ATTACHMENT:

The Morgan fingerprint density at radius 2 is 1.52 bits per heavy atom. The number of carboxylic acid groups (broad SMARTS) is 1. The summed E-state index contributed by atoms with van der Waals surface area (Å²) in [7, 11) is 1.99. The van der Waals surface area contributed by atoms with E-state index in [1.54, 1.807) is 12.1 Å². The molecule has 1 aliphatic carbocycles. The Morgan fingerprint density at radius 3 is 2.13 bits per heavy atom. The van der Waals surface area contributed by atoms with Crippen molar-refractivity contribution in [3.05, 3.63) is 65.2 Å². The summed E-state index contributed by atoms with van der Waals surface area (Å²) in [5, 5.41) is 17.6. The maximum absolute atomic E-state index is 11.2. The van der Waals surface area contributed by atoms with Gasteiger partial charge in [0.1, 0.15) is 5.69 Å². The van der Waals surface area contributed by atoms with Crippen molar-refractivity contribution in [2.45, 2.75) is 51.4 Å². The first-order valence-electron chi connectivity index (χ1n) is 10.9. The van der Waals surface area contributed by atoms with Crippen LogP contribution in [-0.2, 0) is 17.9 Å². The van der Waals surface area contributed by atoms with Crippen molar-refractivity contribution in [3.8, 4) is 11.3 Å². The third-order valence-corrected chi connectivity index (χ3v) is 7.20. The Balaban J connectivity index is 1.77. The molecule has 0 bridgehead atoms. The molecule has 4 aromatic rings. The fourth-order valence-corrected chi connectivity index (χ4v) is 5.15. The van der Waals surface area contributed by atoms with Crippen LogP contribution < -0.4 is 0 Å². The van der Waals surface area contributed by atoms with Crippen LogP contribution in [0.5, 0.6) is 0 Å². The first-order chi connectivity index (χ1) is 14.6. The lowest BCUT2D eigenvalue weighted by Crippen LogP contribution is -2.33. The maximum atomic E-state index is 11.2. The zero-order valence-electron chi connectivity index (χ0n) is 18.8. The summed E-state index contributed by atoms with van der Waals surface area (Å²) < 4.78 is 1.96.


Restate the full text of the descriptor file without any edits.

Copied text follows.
The Morgan fingerprint density at radius 2 is 1.52 bits per heavy atom. The number of carboxylic acid groups (broad SMARTS) is 1. The summed E-state index contributed by atoms with van der Waals surface area (Å²) in [7, 11) is 1.99. The van der Waals surface area contributed by atoms with E-state index in [1.54, 1.807) is 12.1 Å². The molecule has 1 aliphatic carbocycles. The Morgan fingerprint density at radius 3 is 2.13 bits per heavy atom. The van der Waals surface area contributed by atoms with Crippen molar-refractivity contribution in [3.05, 3.63) is 65.2 Å². The summed E-state index contributed by atoms with van der Waals surface area (Å²) in [5, 5.41) is 17.6. The maximum absolute atomic E-state index is 11.2. The van der Waals surface area contributed by atoms with Gasteiger partial charge in [0.1, 0.15) is 5.69 Å². The van der Waals surface area contributed by atoms with Crippen molar-refractivity contribution in [2.45, 2.75) is 51.4 Å². The first-order valence-electron chi connectivity index (χ1n) is 10.9. The van der Waals surface area contributed by atoms with Crippen LogP contribution in [-0.2, 0) is 17.9 Å². The van der Waals surface area contributed by atoms with Crippen molar-refractivity contribution in [3.8, 4) is 11.3 Å². The third-order valence-corrected chi connectivity index (χ3v) is 7.20. The Balaban J connectivity index is 1.77. The molecule has 0 bridgehead atoms. The molecule has 4 aromatic rings. The fourth-order valence-corrected chi connectivity index (χ4v) is 5.15. The van der Waals surface area contributed by atoms with Crippen LogP contribution < -0.4 is 0 Å². The van der Waals surface area contributed by atoms with Crippen LogP contribution in [0.5, 0.6) is 0 Å². The first-order chi connectivity index (χ1) is 14.6. The lowest BCUT2D eigenvalue weighted by Crippen LogP contribution is -2.33. The maximum atomic E-state index is 11.2. The zero-order valence-electron chi connectivity index (χ0n) is 18.8. The summed E-state index contributed by atoms with van der Waals surface area (Å²) < 4.78 is 1.96.